Date Published February 15, 2023 - Last Updated 228 Days, 35 Minutes ago
Gen X types, myself included, like to talk nostalgically about the first time they received a scam email. They were easy to spot - an insanely lucrative offer that was written in less-than-perfect English. The emails, which usually made copious use of caps, often alluded to some foreign royal intrigue that could only be solved by making a transfer of inheritance money into the bait’s bank account.
These seemingly wistful memories can create a false sense of security when faced with the sophistication of the real cyberthreats we face today. My sense of irony of these hamfisted attempts at wire fraud did nothing to protect me when I received a realistic-looking email saying my HR benefits selection was incomplete. The email was in the right format, utilized the right tone, and was timed perfectly for me to worry I had forgotten to finalize something. I clicked on the prompt.
Lucky for me, it was actually a test email from my company to see how good the workforce was at spotting fake phishing attempts. (Not very, apparently.) If I had slowed down, I would have spotted that it was sent from an obviously wrong email address.
Smugness is an often overlooked weak point in any cybersecurity threat. If users are assuming they can weed out the fake emails by looking for sloppy design or obvious grammatical errors, they will be quicker to click on the more sophisticated attacks. And if IT cybersecurity service architects believe they have a more sophisticated operation than hackers, they may make the same mistakes as smug users like me.
Recently, the news magazine The World profiled the work of IT analyst Jon Dimaggio, who spent a year undercover interacting online with the international hacking group, LockBit, which, by some estimates, accounts for some 44 percent of the ransomware attacks worldwide. What Dimaggio found is that LockBit’s leader, a hacker who goes by the name LockBitSupp, endeavored to run his criminal enterprise as much like a professional corporate IT business as possible. To do this, he sponsored contests, created sophisticated dashboards with push notifications, and even offered money for those who would get LockBit’s logo tattooed on their body. (Several people took him up on this offer.) He even has worked to create a network of affiliates by creating firm commitments to share the wealth with those who essentially license his group’s malware.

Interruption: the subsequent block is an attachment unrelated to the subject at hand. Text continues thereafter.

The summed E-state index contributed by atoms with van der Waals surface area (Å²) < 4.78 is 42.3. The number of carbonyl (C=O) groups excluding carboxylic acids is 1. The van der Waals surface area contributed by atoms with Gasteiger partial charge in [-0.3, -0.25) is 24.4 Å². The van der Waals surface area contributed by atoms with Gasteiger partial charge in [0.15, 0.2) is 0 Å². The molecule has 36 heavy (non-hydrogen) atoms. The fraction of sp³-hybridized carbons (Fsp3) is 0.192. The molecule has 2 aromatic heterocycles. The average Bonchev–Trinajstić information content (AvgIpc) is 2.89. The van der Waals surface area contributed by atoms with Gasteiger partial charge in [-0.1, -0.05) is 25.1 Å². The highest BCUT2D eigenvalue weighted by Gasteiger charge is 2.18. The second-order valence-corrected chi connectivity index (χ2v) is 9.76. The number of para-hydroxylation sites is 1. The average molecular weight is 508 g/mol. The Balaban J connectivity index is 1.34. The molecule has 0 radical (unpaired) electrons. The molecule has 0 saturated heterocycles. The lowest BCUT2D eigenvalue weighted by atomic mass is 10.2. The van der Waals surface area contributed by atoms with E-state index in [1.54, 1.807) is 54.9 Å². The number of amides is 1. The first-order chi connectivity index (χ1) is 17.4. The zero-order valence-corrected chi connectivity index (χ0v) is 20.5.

In other words, he’s endeavored to create a strong corporate culture, and has taken great pains to consider the “employee” experience of his network of hackers. I am sure there are legitimate IT orgs who haven’t given the same level of thought to their XLAs and branding. There still are a huge number of sloppy smash-and-grab hackers out there who are easy for IT pros to outthink, but cybersecurity professionals should always remember they are competing against other cybersecurity professionals, just with different motives and methods of working.
And we should definitely do away once and for all with the false security blanket of an idea that a language barrier will protect us from cybersecurity phishing threats. Aside from being an imperialistic and somewhat racist notion, it simply will be less and less true in the future. Not only are remote language-learning resources making English more accessible to everyone, but over time English is losing its utter dominance as the language of business. And now we must add to the mix the sophistication of generative AI, which can create nearly flawless, sophisticated text with minimum input.
All this will make it more important than ever to craft stronger network firewalls and better two-step authentication procedures, and to enhance cybersecurity training to get folks to slow down to verify the origins of every email that asks us for information or to click on a url. Smugness will not save us from hackers, but wisdom and humility just might.